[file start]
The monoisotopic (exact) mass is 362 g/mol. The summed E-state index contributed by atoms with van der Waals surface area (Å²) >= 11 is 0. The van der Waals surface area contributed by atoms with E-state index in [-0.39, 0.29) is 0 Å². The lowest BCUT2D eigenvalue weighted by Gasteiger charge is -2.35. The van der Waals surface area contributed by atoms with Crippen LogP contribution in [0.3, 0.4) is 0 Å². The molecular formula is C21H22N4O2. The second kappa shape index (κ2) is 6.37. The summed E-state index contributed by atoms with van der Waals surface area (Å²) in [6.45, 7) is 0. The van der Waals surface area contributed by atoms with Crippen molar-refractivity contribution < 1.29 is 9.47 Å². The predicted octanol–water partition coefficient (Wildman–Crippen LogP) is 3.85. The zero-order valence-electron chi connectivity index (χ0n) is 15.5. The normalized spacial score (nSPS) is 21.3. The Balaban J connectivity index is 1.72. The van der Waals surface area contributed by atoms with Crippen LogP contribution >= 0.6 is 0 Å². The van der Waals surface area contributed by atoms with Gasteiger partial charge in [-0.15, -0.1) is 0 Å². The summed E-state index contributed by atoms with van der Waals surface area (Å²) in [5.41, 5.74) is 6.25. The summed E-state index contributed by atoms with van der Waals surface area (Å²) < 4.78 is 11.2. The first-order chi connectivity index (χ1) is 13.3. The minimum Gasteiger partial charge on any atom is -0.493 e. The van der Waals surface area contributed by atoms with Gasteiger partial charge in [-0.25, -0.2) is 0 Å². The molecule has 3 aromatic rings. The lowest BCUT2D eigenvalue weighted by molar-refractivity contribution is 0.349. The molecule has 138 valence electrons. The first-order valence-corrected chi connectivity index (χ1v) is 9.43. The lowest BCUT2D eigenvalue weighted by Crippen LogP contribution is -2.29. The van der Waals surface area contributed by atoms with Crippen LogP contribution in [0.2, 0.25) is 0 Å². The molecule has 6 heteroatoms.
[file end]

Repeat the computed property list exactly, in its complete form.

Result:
The monoisotopic (exact) mass is 362 g/mol. The summed E-state index contributed by atoms with van der Waals surface area (Å²) >= 11 is 0. The van der Waals surface area contributed by atoms with E-state index in [-0.39, 0.29) is 0 Å². The lowest BCUT2D eigenvalue weighted by Gasteiger charge is -2.35. The van der Waals surface area contributed by atoms with Crippen LogP contribution in [0.3, 0.4) is 0 Å². The molecular formula is C21H22N4O2. The second kappa shape index (κ2) is 6.37. The summed E-state index contributed by atoms with van der Waals surface area (Å²) in [6.45, 7) is 0. The van der Waals surface area contributed by atoms with Crippen molar-refractivity contribution < 1.29 is 9.47 Å². The predicted octanol–water partition coefficient (Wildman–Crippen LogP) is 3.85. The zero-order valence-electron chi connectivity index (χ0n) is 15.5. The normalized spacial score (nSPS) is 21.3. The Balaban J connectivity index is 1.72. The van der Waals surface area contributed by atoms with Crippen LogP contribution >= 0.6 is 0 Å². The van der Waals surface area contributed by atoms with Gasteiger partial charge in [-0.15, -0.1) is 0 Å². The summed E-state index contributed by atoms with van der Waals surface area (Å²) in [5.41, 5.74) is 6.25. The summed E-state index contributed by atoms with van der Waals surface area (Å²) < 4.78 is 11.2. The first-order chi connectivity index (χ1) is 13.3. The minimum Gasteiger partial charge on any atom is -0.493 e. The van der Waals surface area contributed by atoms with Gasteiger partial charge in [-0.25, -0.2) is 0 Å². The molecule has 3 aromatic rings. The lowest BCUT2D eigenvalue weighted by molar-refractivity contribution is 0.349. The molecule has 138 valence electrons. The first-order valence-corrected chi connectivity index (χ1v) is 9.43. The lowest BCUT2D eigenvalue weighted by Crippen LogP contribution is -2.29. The van der Waals surface area contributed by atoms with Crippen LogP contribution in [0.2, 0.25) is 0 Å². The molecule has 6 heteroatoms.